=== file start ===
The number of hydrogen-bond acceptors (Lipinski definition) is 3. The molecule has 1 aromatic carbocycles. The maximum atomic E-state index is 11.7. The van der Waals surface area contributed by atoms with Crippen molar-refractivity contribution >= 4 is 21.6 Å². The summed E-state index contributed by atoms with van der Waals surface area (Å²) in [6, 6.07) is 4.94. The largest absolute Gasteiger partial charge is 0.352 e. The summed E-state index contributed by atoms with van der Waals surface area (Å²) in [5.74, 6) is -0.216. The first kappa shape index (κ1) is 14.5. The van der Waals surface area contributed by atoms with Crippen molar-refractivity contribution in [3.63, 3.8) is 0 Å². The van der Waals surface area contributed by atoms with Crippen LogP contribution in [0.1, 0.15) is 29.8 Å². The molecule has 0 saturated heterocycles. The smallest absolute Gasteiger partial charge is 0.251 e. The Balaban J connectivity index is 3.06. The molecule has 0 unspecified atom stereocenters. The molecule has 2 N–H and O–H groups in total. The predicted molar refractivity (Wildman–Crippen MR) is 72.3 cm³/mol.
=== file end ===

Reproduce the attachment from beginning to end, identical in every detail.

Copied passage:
The number of hydrogen-bond acceptors (Lipinski definition) is 3. The molecule has 1 aromatic carbocycles. The maximum atomic E-state index is 11.7. The van der Waals surface area contributed by atoms with Crippen molar-refractivity contribution >= 4 is 21.6 Å². The summed E-state index contributed by atoms with van der Waals surface area (Å²) in [6, 6.07) is 4.94. The largest absolute Gasteiger partial charge is 0.352 e. The summed E-state index contributed by atoms with van der Waals surface area (Å²) in [5.74, 6) is -0.216. The first kappa shape index (κ1) is 14.5. The van der Waals surface area contributed by atoms with Crippen molar-refractivity contribution in [3.63, 3.8) is 0 Å². The van der Waals surface area contributed by atoms with Crippen LogP contribution in [0.1, 0.15) is 29.8 Å². The molecule has 0 saturated heterocycles. The smallest absolute Gasteiger partial charge is 0.251 e. The Balaban J connectivity index is 3.06. The molecule has 0 unspecified atom stereocenters. The molecule has 2 N–H and O–H groups in total. The predicted molar refractivity (Wildman–Crippen MR) is 72.3 cm³/mol.